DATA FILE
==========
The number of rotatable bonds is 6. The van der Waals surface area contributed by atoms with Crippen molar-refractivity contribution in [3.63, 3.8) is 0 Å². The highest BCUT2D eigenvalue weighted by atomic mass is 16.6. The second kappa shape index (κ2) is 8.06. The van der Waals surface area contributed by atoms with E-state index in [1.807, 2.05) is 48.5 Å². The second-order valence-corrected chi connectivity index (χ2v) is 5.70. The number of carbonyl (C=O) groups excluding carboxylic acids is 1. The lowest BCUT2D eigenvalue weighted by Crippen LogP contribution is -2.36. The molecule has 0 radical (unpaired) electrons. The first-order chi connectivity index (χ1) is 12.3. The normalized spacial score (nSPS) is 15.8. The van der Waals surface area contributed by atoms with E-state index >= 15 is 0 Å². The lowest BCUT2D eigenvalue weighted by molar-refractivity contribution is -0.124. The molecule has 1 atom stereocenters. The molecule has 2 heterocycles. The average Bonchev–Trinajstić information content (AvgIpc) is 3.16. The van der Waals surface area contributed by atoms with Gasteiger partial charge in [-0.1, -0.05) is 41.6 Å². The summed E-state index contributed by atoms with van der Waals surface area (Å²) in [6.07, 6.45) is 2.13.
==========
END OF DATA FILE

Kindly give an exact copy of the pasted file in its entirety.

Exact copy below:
The number of rotatable bonds is 6. The van der Waals surface area contributed by atoms with Crippen molar-refractivity contribution in [3.63, 3.8) is 0 Å². The highest BCUT2D eigenvalue weighted by atomic mass is 16.6. The second kappa shape index (κ2) is 8.06. The van der Waals surface area contributed by atoms with E-state index in [1.807, 2.05) is 48.5 Å². The second-order valence-corrected chi connectivity index (χ2v) is 5.70. The number of carbonyl (C=O) groups excluding carboxylic acids is 1. The lowest BCUT2D eigenvalue weighted by Crippen LogP contribution is -2.36. The molecule has 0 radical (unpaired) electrons. The first-order chi connectivity index (χ1) is 12.3. The normalized spacial score (nSPS) is 15.8. The van der Waals surface area contributed by atoms with E-state index >= 15 is 0 Å². The lowest BCUT2D eigenvalue weighted by molar-refractivity contribution is -0.124. The molecule has 1 atom stereocenters. The molecule has 2 heterocycles. The average Bonchev–Trinajstić information content (AvgIpc) is 3.16. The van der Waals surface area contributed by atoms with Gasteiger partial charge in [-0.1, -0.05) is 41.6 Å². The summed E-state index contributed by atoms with van der Waals surface area (Å²) in [6.07, 6.45) is 2.13.